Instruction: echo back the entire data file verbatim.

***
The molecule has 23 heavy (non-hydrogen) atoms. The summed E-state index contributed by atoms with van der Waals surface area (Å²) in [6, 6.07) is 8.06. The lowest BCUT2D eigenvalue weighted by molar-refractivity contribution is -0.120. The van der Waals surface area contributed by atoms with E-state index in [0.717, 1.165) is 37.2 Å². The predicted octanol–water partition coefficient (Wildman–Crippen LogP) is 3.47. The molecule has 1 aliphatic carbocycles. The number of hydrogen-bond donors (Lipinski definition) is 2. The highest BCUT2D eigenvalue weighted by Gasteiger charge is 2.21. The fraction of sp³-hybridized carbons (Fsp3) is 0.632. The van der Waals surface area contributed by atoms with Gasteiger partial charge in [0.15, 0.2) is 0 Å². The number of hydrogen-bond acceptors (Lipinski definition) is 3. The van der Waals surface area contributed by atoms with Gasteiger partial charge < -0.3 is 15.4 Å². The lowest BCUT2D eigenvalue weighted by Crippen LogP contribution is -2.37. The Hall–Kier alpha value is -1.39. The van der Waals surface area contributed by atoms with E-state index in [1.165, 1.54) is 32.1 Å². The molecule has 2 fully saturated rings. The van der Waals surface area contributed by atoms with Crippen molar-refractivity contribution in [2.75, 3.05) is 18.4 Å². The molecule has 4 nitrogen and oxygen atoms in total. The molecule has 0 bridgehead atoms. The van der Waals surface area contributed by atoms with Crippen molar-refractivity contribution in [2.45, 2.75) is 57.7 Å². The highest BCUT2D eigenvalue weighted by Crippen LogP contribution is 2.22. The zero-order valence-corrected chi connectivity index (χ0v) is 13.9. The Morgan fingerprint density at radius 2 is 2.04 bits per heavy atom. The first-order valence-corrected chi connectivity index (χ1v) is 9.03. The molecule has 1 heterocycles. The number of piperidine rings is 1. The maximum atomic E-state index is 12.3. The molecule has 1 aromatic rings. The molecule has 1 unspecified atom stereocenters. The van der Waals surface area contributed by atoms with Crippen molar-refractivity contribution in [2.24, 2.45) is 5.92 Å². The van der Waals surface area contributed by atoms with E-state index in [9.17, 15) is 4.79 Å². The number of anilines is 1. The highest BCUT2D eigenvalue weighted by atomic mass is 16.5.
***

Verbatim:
The molecule has 23 heavy (non-hydrogen) atoms. The summed E-state index contributed by atoms with van der Waals surface area (Å²) in [6, 6.07) is 8.06. The lowest BCUT2D eigenvalue weighted by molar-refractivity contribution is -0.120. The van der Waals surface area contributed by atoms with E-state index in [0.717, 1.165) is 37.2 Å². The predicted octanol–water partition coefficient (Wildman–Crippen LogP) is 3.47. The molecule has 1 aliphatic carbocycles. The number of hydrogen-bond donors (Lipinski definition) is 2. The highest BCUT2D eigenvalue weighted by Gasteiger charge is 2.21. The fraction of sp³-hybridized carbons (Fsp3) is 0.632. The van der Waals surface area contributed by atoms with Gasteiger partial charge in [0.15, 0.2) is 0 Å². The number of hydrogen-bond acceptors (Lipinski definition) is 3. The van der Waals surface area contributed by atoms with Gasteiger partial charge < -0.3 is 15.4 Å². The lowest BCUT2D eigenvalue weighted by Crippen LogP contribution is -2.37. The Hall–Kier alpha value is -1.39. The van der Waals surface area contributed by atoms with E-state index in [1.165, 1.54) is 32.1 Å². The molecule has 2 fully saturated rings. The van der Waals surface area contributed by atoms with Crippen molar-refractivity contribution in [2.75, 3.05) is 18.4 Å². The molecule has 4 nitrogen and oxygen atoms in total. The molecule has 0 bridgehead atoms. The van der Waals surface area contributed by atoms with Crippen molar-refractivity contribution in [2.45, 2.75) is 57.7 Å². The highest BCUT2D eigenvalue weighted by Crippen LogP contribution is 2.22. The zero-order valence-corrected chi connectivity index (χ0v) is 13.9. The Morgan fingerprint density at radius 2 is 2.04 bits per heavy atom. The first-order valence-corrected chi connectivity index (χ1v) is 9.03. The molecule has 1 heterocycles. The number of piperidine rings is 1. The maximum atomic E-state index is 12.3. The molecule has 1 aromatic rings. The molecule has 1 unspecified atom stereocenters. The van der Waals surface area contributed by atoms with Crippen molar-refractivity contribution in [2.24, 2.45) is 5.92 Å². The van der Waals surface area contributed by atoms with E-state index in [9.17, 15) is 4.79 Å². The number of anilines is 1. The highest BCUT2D eigenvalue weighted by atomic mass is 16.5.